You checked the MSDS report for sodium flouride. Understand that this is the least used compound for water flouridation in the United States, constituting only 9% of use in the country by predominantly smaller water utility companies. 63% of utilities use fluorosilic acid and 28% use sodium flurosilicate. In advanced industrial countries such as the United States, the World Health Organization has dropped the fluoride threshold concentrations to between 0.5 and 1.0 ppm, not 10 as you suggested. The sickness and incidental death above occurred when fluoride concentrations reached a couple of hundred parts per million.

    Furthermore, the MSDS sheet refers to the handling of crystalline sodium flouride. Like any other industrial chemical, its handlers have to take security and safety measures. Consider this. The sodium component that we all ingest in table salt has the capacity, if taken in its raw form, to explode if immersed in tap water. (That was how our chem professors in undergrad would introduce lab safety at the start of our 8:00 a.m. lab. Needless to say, we all woke up after seeing that.) By your logic, should we go running for the hills if we see a shaker on the table?

    Other than that, the warning on toothpaste appears because -- guess what -- kids do stupid shit like eat things they shouldn't. The same package appears on toothpaste, mouthwash, cooking ingredients, bathroom products, and so forth because -- guess what -- kids can eat these things. Aside from highly toxic compounds which can kill children, licking a bar of soap or eating too much toothpaste would only make you sick and uncomfortable.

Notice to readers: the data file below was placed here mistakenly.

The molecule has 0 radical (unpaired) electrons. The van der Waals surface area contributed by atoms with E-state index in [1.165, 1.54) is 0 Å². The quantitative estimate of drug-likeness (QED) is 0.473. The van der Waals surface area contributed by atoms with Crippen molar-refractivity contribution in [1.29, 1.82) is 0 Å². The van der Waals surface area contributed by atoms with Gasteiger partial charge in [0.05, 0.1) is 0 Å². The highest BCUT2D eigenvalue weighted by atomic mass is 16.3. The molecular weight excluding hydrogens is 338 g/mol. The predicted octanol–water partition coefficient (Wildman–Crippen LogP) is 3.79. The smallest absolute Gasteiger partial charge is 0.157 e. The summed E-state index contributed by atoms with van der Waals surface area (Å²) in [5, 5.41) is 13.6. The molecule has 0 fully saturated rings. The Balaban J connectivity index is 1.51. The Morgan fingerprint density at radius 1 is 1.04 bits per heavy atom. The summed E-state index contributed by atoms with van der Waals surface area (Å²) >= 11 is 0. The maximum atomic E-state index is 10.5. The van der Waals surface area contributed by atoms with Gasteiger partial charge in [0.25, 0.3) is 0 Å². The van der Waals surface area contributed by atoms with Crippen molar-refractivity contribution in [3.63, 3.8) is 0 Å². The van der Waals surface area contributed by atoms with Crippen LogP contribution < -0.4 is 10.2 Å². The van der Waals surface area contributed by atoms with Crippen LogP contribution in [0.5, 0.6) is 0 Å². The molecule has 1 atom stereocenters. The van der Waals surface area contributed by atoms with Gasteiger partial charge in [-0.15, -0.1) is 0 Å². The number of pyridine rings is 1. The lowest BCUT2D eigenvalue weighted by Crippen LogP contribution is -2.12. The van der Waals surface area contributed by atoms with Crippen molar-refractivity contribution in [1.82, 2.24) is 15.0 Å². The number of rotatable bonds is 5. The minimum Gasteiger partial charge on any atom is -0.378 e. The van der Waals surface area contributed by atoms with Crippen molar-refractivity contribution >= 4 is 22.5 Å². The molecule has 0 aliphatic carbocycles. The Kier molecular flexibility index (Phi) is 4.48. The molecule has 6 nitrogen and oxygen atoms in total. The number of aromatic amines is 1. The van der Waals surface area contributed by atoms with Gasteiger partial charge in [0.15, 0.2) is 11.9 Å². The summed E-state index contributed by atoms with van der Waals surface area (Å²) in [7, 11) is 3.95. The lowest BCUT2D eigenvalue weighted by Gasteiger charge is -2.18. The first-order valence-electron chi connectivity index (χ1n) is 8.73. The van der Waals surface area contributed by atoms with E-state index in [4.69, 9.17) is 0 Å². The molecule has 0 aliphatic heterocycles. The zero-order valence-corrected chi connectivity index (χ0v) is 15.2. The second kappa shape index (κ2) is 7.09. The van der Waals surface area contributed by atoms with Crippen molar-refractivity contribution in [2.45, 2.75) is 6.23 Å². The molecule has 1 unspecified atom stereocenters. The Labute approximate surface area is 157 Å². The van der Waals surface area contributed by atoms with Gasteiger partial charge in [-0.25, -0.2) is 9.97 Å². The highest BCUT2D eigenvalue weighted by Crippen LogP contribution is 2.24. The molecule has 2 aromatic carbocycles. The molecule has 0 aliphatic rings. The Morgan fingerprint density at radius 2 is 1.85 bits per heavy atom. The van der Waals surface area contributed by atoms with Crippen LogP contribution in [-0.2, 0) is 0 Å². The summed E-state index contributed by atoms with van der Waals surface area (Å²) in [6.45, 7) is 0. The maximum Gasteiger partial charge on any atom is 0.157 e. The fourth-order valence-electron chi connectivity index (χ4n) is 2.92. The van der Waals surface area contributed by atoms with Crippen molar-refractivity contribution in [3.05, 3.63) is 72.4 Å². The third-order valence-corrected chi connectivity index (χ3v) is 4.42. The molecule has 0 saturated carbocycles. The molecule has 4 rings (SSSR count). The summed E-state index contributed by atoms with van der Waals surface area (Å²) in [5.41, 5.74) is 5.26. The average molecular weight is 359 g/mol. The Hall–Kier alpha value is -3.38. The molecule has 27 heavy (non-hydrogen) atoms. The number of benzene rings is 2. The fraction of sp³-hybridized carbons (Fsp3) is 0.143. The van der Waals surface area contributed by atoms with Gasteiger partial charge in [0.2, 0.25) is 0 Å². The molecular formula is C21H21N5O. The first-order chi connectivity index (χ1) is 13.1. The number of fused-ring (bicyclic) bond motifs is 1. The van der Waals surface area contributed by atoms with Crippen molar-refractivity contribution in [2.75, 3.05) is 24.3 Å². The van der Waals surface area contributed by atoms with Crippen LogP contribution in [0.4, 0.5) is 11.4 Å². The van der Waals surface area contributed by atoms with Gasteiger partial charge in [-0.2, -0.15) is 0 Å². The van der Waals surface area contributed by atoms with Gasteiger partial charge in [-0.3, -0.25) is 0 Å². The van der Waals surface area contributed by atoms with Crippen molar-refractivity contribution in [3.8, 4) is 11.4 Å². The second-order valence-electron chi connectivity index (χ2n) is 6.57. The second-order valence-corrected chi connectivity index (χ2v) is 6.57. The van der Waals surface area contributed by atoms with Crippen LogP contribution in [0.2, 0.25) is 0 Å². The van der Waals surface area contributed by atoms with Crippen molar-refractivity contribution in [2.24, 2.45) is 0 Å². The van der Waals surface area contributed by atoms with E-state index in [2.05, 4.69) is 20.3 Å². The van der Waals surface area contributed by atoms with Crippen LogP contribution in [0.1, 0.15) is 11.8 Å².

In any event, the ultimate debate over water fluoridation isn't rooted in safety so much as it is rooted in individual rights versus the greater good. Water fluoridation, for a long time, has been considered the most equitable means with which to prevent cavities and tooth decay, and it was originally intended as a equal-access treatment for both poor and rich kids to have healthy teeth. Considering its inexpensive cost, the United States isn't going to step back from this worldwide health measure any time soon.

    Still, if you're worried about fluoride consumption, buy a good water filter for your taps. They can eliminate between 50 and 100% of the fluoride in our water supply. That, and you probably shouldn't buy bottled water. Fluoride concentration varies depending on the supply and it is difficult to trace how much of it makes it inside your bottle. Unlike water utility supplies, bottling firms aren't regulated so much. ;)